Ditching fast fashion: Belfast designer Mary Rose McGrath on fixing our clothes

Despite its destructive impact on the planet and hazardous working conditions, fast fashion is accelerating at such a pace that it has now been termed ultra-fast fashion.

ith online shopping habits and the rise of social media, these ultra-fast fashion brands are able to use clever digital marketing techniques to entice us into buying more and more clothes — at a time when we’re being warned to reduce our consumption and cut down on waste to help tackle the climate crisis.

Meanwhile, slow fashion — the revolution against these fleeting, throwaway purchases — is also growing in popularity, as a way to rebel against the dominance of fast fashion.

Advocates of slow fashion aim to protect the environment and avoid exploitative working practises by cutting down on buying new clothes, and extending the lifespan of garments to create a more circular economy.

Focusing on quality over quantity, the slow fashion movement encourages us to buy second-hand, rent or swap clothes, and get creative by using age-old skills, like sewing, to repair and recycle garments already in our wardrobes.

Belfast fashion designer Mary Rose McGrath is passionate about slow fashion, and is helping bring back the lost skill of sewing, as a way to help create a more sustainable wardrobe.

Armed with 25 years of high-end experience in the fashion industry, the mum-of-one has set up a sewing academy offering classes for adult beginners and a summer fashion academy for kids, as well as ‘Mummy and Me’ classes for adults and kids to learn how to sew together.

“What I love to do is teach people what I know,” says Mary Rose.

“Sewing is a phenomenal skill to have and it sparks the imagination and creativity.”


One of Mary Rose’s designs

Sewing resurged as a hobby around a decade ago thanks to the TV programme, The Great British Sewing Bee. But Mary Rose says interest in her classes peaked during the pandemic, when people had more time for hobbies and started stripping back on consumption.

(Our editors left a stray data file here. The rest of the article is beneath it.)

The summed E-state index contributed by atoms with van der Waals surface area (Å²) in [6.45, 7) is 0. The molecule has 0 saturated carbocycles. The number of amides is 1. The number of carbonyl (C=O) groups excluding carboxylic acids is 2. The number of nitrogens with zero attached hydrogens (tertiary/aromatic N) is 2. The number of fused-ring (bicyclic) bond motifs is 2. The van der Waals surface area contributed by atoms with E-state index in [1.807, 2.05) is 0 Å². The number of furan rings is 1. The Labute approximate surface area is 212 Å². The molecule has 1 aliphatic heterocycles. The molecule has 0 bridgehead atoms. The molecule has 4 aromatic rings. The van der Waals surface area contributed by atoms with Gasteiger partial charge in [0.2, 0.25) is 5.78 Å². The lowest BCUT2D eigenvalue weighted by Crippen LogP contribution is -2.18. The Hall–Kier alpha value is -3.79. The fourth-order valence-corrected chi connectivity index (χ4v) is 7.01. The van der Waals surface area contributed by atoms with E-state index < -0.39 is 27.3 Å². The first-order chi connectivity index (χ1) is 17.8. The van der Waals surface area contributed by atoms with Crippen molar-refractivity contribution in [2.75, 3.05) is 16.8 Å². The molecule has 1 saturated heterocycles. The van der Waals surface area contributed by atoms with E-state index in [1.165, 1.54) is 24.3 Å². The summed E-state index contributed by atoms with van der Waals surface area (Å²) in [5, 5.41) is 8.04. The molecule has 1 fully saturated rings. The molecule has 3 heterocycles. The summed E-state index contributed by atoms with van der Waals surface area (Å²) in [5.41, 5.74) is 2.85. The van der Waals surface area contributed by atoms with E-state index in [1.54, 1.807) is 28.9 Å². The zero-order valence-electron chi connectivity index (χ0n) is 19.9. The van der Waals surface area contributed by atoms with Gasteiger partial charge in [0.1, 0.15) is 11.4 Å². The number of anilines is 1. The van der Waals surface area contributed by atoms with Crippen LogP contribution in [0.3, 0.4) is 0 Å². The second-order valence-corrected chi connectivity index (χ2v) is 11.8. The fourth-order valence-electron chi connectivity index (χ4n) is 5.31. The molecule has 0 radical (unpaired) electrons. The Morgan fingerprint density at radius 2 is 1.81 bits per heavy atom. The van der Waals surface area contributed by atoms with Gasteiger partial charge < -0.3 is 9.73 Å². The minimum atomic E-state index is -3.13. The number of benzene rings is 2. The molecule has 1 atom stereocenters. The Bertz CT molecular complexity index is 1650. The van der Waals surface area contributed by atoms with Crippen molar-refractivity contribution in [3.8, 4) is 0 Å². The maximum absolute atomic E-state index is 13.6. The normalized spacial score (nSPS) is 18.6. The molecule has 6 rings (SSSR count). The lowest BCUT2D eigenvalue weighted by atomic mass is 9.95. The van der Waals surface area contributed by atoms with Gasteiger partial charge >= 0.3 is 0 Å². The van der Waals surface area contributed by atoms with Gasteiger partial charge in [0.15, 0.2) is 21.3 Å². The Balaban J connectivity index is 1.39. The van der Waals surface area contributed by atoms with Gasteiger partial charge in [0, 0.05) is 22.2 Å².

“I think as consumers we need to be buying less. I don’t need another coat, I don’t need more jeans. I think trend-wise we need to move back and this definitely has been something that’s been talked about in the industry, as opposed to rattling out these hundreds of trends every year.

“Yes have your key piece, but also have your basic sewing skills so that if you do need to take that pair of trousers up, you can do it.

“If you do find a beautiful, sixties, vintage jacket in some second-hand shop and it’s in the wrong size, you can pick it in at the side seams or you could take that amazing sixties beaded collar and put that on to something else to revamp it, and to customise it and reuse it,” she says.

“It’s not just sewing, it’s creativity. People will in the future — as the forecast predicts — will be anti-fast fashion. We’ll be going back to the old skills of making it yourself or buying less and customising.

“There definitely is a movement towards going back to individuality, it will instead in years to come be much cooler to be seen with something that’s a one-off, or something you’ve created yourself.”

Mary Rose is passionate in the revolt against fast fashion, and sewing your own clothes is a way to ensure that you are enjoying fashion guilt-free. “I’m all for understanding that people have to work to budgets and I totally get that, but it’s why I feel instead, if we could all be a bit more creative and think about the environment and think about landfill,” she says.